Appropriateness of full-, partial- and no-dispersal scenarios in climate change impact modelling
Article first published online: 22 JUN 2013
© 2013 John Wiley & Sons Ltd
Diversity and Distributions
Volume 19, Issue 10, pages 1224–1234, October 2013
How to Cite
Bateman, B. L., Murphy, H. T., Reside, A. E., Mokany, K., VanDerWal, J. (2013), Appropriateness of full-, partial- and no-dispersal scenarios in climate change impact modelling. Diversity and Distributions, 19: 1224–1234. doi: 10.1111/ddi.12107
- Issue published online: 6 SEP 2013
- Article first published online: 22 JUN 2013
- Australia–India Strategic Research Fund
- climate change;
- correlative models;
- future scenarios;
- movement ability;
- species distribution modelling
Species distribution models (SDMs) generally use correlative relationships between the species location and the associated environment to project the species potential distribution under climate change. While projecting a future suitable climatic space is relatively simple using SDMs, predicting a species ability to occupy that space relies on understanding dispersal capacity; a lack of knowledge about species-specific dispersal ability, varying geographical contexts and technical constraints of simple SDMs has limited the consideration of dispersal in most studies. We review the current treatment of dispersal in SDM studies addressing the effects of climate change and explore how incorporating ‘partial-dispersal’ scenarios could lead to more realistic projections of species distributions into the future.
We consider the implications for projected distributions of incorporating full- and no-dispersal scenarios in SDMs and identify a range of methods and their associated information needs for implementing partial-dispersal scenarios.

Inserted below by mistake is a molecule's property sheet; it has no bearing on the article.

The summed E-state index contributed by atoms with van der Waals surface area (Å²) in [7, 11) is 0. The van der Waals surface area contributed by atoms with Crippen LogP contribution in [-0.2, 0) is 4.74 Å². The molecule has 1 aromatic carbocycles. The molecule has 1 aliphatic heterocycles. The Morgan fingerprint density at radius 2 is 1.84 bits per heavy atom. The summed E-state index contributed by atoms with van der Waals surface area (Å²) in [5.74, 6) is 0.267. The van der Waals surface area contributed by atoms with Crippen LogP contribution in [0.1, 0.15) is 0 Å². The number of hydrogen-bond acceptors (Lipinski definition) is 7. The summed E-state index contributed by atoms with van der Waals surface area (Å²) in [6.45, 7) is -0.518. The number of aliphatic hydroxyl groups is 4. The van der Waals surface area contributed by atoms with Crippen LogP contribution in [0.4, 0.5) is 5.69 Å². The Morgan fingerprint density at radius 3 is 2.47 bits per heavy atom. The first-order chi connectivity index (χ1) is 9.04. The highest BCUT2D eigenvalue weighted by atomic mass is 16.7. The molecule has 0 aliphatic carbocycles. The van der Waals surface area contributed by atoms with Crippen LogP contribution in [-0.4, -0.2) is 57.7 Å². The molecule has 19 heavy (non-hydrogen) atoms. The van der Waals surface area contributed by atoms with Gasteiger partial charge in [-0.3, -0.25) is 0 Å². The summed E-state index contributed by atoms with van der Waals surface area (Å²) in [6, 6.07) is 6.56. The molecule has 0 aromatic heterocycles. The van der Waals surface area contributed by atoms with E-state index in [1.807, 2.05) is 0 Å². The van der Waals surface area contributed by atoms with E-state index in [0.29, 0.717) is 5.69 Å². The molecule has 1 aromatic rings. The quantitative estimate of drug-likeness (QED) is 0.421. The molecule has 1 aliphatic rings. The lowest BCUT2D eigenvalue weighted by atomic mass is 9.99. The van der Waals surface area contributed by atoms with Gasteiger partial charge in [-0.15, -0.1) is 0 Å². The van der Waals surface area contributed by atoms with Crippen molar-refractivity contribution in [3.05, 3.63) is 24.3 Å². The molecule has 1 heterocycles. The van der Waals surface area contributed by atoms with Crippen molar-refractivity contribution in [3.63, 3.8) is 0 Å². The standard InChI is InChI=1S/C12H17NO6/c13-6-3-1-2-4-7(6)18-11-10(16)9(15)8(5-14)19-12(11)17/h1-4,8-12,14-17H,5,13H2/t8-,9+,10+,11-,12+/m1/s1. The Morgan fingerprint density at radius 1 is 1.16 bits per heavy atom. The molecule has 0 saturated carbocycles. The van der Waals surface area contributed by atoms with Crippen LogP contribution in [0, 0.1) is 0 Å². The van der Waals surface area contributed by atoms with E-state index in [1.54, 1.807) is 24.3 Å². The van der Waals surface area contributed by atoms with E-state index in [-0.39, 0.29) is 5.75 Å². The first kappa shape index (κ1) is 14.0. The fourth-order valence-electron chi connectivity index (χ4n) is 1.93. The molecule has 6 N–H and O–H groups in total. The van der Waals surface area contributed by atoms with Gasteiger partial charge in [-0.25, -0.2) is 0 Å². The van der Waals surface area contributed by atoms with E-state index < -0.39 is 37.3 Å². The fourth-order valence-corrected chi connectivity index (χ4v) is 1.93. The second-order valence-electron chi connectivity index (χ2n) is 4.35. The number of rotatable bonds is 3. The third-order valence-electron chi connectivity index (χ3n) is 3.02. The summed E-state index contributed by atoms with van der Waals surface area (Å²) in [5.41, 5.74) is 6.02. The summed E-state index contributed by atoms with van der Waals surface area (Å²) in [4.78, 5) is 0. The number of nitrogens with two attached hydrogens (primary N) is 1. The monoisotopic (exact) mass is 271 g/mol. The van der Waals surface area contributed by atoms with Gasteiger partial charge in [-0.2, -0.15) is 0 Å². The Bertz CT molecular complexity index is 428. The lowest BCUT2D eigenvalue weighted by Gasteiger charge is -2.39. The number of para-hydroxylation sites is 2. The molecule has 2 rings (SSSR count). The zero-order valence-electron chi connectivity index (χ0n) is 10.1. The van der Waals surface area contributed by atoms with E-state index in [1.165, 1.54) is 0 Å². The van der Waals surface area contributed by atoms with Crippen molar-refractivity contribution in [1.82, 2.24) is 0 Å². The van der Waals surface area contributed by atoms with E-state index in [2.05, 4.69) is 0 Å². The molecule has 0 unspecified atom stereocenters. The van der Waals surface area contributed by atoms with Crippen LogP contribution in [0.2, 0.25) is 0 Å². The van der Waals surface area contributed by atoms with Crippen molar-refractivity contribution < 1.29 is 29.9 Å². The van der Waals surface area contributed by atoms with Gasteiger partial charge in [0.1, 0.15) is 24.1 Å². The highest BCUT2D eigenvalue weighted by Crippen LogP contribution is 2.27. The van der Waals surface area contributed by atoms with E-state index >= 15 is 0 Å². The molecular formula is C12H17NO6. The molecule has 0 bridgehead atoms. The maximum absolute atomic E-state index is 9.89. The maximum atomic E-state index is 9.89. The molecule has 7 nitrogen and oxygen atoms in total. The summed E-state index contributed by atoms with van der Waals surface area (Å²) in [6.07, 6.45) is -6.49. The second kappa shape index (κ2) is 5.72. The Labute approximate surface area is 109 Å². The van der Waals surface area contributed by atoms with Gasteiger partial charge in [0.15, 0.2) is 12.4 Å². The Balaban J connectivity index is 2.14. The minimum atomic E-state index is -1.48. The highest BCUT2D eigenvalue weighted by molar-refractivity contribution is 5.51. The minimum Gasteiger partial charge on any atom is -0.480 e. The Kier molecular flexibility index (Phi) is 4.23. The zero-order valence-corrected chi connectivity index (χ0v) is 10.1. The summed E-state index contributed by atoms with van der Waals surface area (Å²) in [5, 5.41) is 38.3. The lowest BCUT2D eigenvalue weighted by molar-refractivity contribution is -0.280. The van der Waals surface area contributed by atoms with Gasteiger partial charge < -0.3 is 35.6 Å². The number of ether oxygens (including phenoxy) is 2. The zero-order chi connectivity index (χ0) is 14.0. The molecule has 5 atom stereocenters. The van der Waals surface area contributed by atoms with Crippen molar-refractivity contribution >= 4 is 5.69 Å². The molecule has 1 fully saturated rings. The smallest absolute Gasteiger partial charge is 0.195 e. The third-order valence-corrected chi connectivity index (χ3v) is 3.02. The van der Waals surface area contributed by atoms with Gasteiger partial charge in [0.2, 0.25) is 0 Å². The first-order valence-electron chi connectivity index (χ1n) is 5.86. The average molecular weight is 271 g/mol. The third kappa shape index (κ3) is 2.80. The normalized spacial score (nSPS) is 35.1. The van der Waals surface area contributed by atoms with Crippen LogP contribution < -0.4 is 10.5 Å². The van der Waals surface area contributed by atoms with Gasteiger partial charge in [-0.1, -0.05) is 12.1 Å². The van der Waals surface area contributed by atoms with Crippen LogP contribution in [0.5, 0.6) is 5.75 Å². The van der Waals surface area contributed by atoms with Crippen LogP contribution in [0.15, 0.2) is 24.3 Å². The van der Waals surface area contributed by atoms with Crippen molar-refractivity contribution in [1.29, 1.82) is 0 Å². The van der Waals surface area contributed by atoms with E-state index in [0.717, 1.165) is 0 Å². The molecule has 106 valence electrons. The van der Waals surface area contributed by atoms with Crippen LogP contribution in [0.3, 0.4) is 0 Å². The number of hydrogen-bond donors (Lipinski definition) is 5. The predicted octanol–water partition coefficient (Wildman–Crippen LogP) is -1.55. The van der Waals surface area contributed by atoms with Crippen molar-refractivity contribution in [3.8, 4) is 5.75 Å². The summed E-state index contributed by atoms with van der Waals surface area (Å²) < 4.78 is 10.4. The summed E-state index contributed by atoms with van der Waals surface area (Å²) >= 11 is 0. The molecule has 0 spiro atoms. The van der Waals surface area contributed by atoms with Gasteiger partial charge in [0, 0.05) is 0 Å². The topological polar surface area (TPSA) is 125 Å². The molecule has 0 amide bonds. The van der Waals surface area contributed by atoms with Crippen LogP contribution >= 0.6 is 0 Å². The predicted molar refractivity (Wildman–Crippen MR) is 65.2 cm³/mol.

While simplistic and easy to implement, full- and no-dispersal scenarios are only realistic in a few situations. Although implementing partial-dispersal scenarios may require information that is lacking for many species, we argue that even relatively simple partial-dispersal models, with fairly basic knowledge needs, improve projections of altered distributions under climate change. More complex models, using more sophisticated modelling approaches, have been tested in a few cases and provide robust projections.
While climate change SDM outputs have proved useful, we highlight that careful selection of dispersal scenarios, relevant to the particular questions being addressed, is necessary for appropriate interpretation of the model outputs when projecting into novel environments (e.g. future climates). A number of methods have been developed for incorporating partial-dispersal scenarios in SDMs; however, the data and computation requirements currently limit their application to large numbers of species, highlighting the need for other techniques and generic user-friendly modelling platforms.